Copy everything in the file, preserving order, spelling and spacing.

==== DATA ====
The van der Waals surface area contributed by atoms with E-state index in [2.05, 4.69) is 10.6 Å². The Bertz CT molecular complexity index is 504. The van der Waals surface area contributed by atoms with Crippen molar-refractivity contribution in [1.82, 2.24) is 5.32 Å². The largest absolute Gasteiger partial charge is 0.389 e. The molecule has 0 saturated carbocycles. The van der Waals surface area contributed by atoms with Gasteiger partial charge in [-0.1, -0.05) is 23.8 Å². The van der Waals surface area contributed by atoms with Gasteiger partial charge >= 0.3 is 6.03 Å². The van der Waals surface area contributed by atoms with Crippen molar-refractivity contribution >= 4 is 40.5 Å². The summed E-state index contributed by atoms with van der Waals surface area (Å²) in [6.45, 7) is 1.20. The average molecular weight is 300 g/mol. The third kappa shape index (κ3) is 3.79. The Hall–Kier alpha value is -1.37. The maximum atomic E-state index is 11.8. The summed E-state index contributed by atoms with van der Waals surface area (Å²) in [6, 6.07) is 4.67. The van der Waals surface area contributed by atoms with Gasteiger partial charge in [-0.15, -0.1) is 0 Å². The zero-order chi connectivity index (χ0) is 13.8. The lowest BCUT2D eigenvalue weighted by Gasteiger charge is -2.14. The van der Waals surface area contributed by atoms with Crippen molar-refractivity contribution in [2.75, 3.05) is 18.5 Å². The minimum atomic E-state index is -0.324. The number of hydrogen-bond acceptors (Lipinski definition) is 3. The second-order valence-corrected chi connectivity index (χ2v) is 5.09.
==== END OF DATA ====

The van der Waals surface area contributed by atoms with E-state index in [2.05, 4.69) is 10.6 Å². The Bertz CT molecular complexity index is 504. The van der Waals surface area contributed by atoms with Crippen molar-refractivity contribution in [1.82, 2.24) is 5.32 Å². The largest absolute Gasteiger partial charge is 0.389 e. The molecule has 0 saturated carbocycles. The van der Waals surface area contributed by atoms with Gasteiger partial charge in [-0.1, -0.05) is 23.8 Å². The van der Waals surface area contributed by atoms with Gasteiger partial charge >= 0.3 is 6.03 Å². The van der Waals surface area contributed by atoms with Crippen molar-refractivity contribution >= 4 is 40.5 Å². The summed E-state index contributed by atoms with van der Waals surface area (Å²) in [6.45, 7) is 1.20. The average molecular weight is 300 g/mol. The third kappa shape index (κ3) is 3.79. The Hall–Kier alpha value is -1.37. The maximum atomic E-state index is 11.8. The summed E-state index contributed by atoms with van der Waals surface area (Å²) in [6, 6.07) is 4.67. The van der Waals surface area contributed by atoms with Gasteiger partial charge in [-0.15, -0.1) is 0 Å². The zero-order chi connectivity index (χ0) is 13.8. The lowest BCUT2D eigenvalue weighted by Gasteiger charge is -2.14. The van der Waals surface area contributed by atoms with Crippen molar-refractivity contribution in [2.75, 3.05) is 18.5 Å². The minimum atomic E-state index is -0.324. The number of hydrogen-bond acceptors (Lipinski definition) is 3. The second-order valence-corrected chi connectivity index (χ2v) is 5.09.